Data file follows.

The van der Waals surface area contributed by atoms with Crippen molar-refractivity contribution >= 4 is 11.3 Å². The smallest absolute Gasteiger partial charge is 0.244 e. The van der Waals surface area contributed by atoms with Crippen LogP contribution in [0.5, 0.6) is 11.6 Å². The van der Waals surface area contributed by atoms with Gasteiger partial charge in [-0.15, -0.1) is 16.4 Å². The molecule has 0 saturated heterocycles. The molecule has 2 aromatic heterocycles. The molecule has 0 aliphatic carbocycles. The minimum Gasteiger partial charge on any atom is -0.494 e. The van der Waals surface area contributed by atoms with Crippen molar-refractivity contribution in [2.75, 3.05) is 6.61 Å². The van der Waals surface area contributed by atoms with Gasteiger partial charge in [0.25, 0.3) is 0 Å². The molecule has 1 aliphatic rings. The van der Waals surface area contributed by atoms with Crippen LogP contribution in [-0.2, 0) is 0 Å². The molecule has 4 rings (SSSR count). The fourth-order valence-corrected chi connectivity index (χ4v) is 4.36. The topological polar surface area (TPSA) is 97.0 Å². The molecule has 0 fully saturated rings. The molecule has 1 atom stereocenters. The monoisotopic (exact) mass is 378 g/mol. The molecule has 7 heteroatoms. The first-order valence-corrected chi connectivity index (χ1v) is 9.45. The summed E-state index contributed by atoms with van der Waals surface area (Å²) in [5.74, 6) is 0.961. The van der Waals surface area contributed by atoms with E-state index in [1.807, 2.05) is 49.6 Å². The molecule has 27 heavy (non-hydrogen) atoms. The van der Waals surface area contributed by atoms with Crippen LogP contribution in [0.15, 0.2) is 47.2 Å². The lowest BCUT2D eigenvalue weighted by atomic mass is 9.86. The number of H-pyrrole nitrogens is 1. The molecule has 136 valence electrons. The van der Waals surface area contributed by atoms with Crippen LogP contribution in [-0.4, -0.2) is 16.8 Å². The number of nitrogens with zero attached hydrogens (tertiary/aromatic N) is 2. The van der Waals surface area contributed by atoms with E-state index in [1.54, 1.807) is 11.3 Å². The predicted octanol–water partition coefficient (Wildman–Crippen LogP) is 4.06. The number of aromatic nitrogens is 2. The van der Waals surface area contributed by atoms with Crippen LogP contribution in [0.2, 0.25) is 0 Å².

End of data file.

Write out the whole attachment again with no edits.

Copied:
The van der Waals surface area contributed by atoms with Crippen molar-refractivity contribution >= 4 is 11.3 Å². The smallest absolute Gasteiger partial charge is 0.244 e. The van der Waals surface area contributed by atoms with Crippen LogP contribution in [0.5, 0.6) is 11.6 Å². The van der Waals surface area contributed by atoms with Gasteiger partial charge in [-0.15, -0.1) is 16.4 Å². The molecule has 0 saturated heterocycles. The molecule has 2 aromatic heterocycles. The molecule has 0 aliphatic carbocycles. The minimum Gasteiger partial charge on any atom is -0.494 e. The van der Waals surface area contributed by atoms with Crippen molar-refractivity contribution in [2.75, 3.05) is 6.61 Å². The van der Waals surface area contributed by atoms with Gasteiger partial charge in [0.25, 0.3) is 0 Å². The molecule has 1 aliphatic rings. The van der Waals surface area contributed by atoms with Crippen LogP contribution in [-0.2, 0) is 0 Å². The molecule has 4 rings (SSSR count). The fourth-order valence-corrected chi connectivity index (χ4v) is 4.36. The topological polar surface area (TPSA) is 97.0 Å². The molecule has 0 fully saturated rings. The molecule has 1 atom stereocenters. The monoisotopic (exact) mass is 378 g/mol. The molecule has 7 heteroatoms. The first-order valence-corrected chi connectivity index (χ1v) is 9.45. The summed E-state index contributed by atoms with van der Waals surface area (Å²) in [5.74, 6) is 0.961. The van der Waals surface area contributed by atoms with E-state index in [1.807, 2.05) is 49.6 Å². The molecule has 27 heavy (non-hydrogen) atoms. The van der Waals surface area contributed by atoms with Crippen LogP contribution in [0.15, 0.2) is 47.2 Å². The lowest BCUT2D eigenvalue weighted by atomic mass is 9.86. The number of H-pyrrole nitrogens is 1. The molecule has 136 valence electrons. The van der Waals surface area contributed by atoms with Crippen LogP contribution in [-0.4, -0.2) is 16.8 Å². The number of nitrogens with zero attached hydrogens (tertiary/aromatic N) is 2. The van der Waals surface area contributed by atoms with E-state index in [1.54, 1.807) is 11.3 Å². The predicted octanol–water partition coefficient (Wildman–Crippen LogP) is 4.06. The number of aromatic nitrogens is 2. The van der Waals surface area contributed by atoms with Crippen LogP contribution in [0.2, 0.25) is 0 Å².